These firms are capable of producing good double and single cabs, SUVs and trucks. We wonder why Zesa, Zinwa, TelOne or NetOne need to spend millions in foreign currency importing trucks while there are substitutes that can equally perform the same tasks.
Government just needs to demonstrate political will and all the departments will follow suit and there will be no need for directives.
If such a decision is implemented, the local motor industry will witness a boom in production capacity, which is what is currently needed desperately.
We also feel that such a directive should be backed by Government support for investment finance at affordable rates, export incentives and secure technology from foreign partners reinforced by bilateral agreements.
The motor industry in the country has historically proven to be a significant contributor towards employment creation, value addition as well as contributing towards the gross domestic product (GDP).
Over the years, the sector had, however, lost its dominance due to the influx of pre-owned vehicle imports resulting in a dip in capacity utilisation and loss of thousands of jobs in the sector.
Numerous spare parts distributors also emerged that were offering inferior quality spares, which worsened the situation.
It is not, however, too late to change such a sad narrative to a positive one that can turn the local motor industry into a huge foreign currency earner, also exporting into the region and beyond.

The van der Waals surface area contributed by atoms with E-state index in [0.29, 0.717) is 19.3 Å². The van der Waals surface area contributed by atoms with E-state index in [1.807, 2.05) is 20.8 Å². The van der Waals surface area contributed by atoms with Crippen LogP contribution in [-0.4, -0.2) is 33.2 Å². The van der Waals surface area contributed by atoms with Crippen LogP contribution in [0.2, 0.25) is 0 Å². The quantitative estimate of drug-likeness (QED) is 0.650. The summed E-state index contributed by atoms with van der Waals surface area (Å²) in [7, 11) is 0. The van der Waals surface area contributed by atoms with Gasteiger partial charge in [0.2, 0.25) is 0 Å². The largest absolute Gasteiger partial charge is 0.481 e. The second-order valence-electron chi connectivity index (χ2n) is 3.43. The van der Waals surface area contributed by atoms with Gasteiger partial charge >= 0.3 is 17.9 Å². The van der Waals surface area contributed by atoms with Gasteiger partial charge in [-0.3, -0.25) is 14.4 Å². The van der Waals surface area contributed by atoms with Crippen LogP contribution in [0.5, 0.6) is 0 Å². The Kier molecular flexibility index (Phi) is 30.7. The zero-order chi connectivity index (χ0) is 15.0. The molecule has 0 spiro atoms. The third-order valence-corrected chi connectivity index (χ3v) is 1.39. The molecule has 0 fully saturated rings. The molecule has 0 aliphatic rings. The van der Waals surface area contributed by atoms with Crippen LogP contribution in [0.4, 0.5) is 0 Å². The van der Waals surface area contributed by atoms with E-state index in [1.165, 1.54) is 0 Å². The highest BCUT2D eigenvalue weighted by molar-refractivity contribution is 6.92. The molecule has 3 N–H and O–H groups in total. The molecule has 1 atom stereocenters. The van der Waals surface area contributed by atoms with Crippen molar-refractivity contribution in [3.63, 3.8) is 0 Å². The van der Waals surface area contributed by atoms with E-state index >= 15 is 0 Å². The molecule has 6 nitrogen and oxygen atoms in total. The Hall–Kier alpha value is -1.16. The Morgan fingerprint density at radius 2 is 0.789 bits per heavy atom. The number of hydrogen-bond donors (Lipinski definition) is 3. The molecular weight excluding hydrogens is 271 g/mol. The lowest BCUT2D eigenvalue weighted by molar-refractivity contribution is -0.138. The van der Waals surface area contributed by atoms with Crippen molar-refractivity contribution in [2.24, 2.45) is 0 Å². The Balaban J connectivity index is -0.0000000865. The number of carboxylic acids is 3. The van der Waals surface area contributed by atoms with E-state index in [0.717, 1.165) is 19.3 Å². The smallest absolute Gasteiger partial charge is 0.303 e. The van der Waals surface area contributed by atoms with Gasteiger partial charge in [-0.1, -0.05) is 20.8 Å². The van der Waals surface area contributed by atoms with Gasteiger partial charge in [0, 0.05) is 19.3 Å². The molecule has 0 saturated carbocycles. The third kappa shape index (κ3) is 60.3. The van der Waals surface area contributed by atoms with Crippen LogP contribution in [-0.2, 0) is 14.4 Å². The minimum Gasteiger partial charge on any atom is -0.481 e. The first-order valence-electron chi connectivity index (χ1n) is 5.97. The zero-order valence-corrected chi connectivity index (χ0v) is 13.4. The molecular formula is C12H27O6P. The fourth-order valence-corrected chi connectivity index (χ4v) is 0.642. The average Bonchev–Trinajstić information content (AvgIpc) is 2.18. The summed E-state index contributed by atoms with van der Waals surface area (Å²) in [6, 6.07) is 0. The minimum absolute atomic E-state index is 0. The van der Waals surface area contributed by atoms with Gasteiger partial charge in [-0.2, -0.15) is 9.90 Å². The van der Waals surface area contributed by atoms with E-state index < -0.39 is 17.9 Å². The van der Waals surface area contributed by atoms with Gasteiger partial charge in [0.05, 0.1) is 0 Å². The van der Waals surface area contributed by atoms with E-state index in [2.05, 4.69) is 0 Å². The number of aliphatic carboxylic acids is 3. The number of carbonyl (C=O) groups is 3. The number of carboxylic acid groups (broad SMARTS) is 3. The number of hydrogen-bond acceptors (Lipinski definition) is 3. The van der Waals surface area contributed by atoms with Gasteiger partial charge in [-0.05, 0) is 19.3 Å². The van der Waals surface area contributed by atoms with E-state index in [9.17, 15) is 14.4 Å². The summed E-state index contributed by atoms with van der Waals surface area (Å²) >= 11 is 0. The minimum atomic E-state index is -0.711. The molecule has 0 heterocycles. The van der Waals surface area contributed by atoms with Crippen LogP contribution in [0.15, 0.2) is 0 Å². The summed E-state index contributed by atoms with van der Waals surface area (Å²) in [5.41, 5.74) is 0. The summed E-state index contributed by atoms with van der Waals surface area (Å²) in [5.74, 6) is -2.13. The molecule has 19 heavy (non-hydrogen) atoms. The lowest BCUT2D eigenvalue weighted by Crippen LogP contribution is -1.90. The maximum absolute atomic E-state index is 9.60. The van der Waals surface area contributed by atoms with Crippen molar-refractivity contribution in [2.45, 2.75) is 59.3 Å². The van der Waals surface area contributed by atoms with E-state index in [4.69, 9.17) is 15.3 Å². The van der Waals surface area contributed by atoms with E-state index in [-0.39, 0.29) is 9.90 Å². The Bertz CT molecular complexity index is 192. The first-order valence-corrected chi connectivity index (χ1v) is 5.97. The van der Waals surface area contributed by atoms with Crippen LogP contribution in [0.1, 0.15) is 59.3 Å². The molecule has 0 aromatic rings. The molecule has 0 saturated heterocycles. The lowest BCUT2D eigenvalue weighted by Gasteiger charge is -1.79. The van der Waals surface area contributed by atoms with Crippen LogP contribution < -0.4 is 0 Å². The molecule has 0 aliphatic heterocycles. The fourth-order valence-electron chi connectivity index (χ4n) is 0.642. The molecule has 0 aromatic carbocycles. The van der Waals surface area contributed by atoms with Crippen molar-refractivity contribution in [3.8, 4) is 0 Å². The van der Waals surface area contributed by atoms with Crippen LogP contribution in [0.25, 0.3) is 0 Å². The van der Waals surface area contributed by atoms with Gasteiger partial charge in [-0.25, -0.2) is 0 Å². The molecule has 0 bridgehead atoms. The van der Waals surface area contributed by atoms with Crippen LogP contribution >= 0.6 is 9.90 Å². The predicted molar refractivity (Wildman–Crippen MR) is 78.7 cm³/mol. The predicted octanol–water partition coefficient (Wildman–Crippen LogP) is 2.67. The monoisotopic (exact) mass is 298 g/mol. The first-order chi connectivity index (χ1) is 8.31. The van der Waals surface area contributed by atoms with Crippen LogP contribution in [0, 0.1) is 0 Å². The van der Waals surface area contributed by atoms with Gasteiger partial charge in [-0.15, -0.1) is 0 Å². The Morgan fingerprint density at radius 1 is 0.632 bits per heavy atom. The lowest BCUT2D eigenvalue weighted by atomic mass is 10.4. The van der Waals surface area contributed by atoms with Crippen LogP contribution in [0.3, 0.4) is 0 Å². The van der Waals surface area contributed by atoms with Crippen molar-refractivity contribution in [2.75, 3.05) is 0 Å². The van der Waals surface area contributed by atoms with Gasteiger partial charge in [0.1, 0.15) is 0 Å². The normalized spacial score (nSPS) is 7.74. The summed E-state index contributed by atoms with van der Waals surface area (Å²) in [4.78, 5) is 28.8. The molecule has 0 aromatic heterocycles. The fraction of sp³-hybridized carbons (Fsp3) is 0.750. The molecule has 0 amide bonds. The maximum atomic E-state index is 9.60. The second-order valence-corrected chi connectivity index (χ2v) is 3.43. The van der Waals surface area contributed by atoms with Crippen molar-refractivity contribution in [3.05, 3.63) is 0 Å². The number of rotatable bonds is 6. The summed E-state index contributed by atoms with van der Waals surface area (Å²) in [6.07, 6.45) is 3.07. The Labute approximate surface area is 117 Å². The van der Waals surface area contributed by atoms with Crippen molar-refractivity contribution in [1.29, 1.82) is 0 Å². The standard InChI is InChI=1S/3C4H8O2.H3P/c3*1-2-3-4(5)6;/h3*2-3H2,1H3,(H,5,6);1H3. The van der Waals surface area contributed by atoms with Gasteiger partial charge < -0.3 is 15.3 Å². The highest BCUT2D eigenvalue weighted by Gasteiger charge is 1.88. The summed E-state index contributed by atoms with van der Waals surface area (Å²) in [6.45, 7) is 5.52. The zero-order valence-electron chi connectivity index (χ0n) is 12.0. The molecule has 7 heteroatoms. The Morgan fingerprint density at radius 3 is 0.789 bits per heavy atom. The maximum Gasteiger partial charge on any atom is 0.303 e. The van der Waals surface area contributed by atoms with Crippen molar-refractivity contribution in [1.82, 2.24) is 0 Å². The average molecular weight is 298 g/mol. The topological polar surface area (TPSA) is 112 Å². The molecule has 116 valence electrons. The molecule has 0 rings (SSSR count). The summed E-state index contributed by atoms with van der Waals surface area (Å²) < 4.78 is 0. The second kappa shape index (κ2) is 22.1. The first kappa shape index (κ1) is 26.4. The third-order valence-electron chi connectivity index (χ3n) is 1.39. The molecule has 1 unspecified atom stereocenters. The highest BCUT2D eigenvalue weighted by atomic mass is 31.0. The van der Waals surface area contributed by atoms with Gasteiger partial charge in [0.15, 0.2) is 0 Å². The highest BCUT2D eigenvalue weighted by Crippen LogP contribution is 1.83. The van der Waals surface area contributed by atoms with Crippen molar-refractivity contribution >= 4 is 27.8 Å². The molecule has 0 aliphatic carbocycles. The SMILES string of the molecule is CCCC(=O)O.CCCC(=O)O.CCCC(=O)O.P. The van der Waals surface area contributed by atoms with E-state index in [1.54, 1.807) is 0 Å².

Political will, legislative support, resources and a paradigm shift on the importance of buying local, and having management that is quick to make decisions, is what our Government needs to focus on to revive this sector with massive potential to keep the country rolling.
The Monitor (Kampala)
By Bill Oketch & Isaac Newton Abili
Government working with residents of Oyam District has endorsed a proposal to plant more than 240,000 trees in a bid to mitigate the effect of climate change.
At least 30,000 trees will be planted in each of the eight sub-counties that make up Oyam District. They are Aleka, Minakulu, Myene, Kamdini, Otwal, Ngai, Iceme and Abok.
So far, the government has made available Shs1.2 billion for tree planting and construction of community access roads in Oyam.
The development comes at a time when heat waves compounded by strong winds have swept through Lango Sub-region, making life difficult for locals.
Experts say the rise in temperatures and changes in the rainfall patterns is compounded by degradation of the environment, including deforestation and wetland encroachment.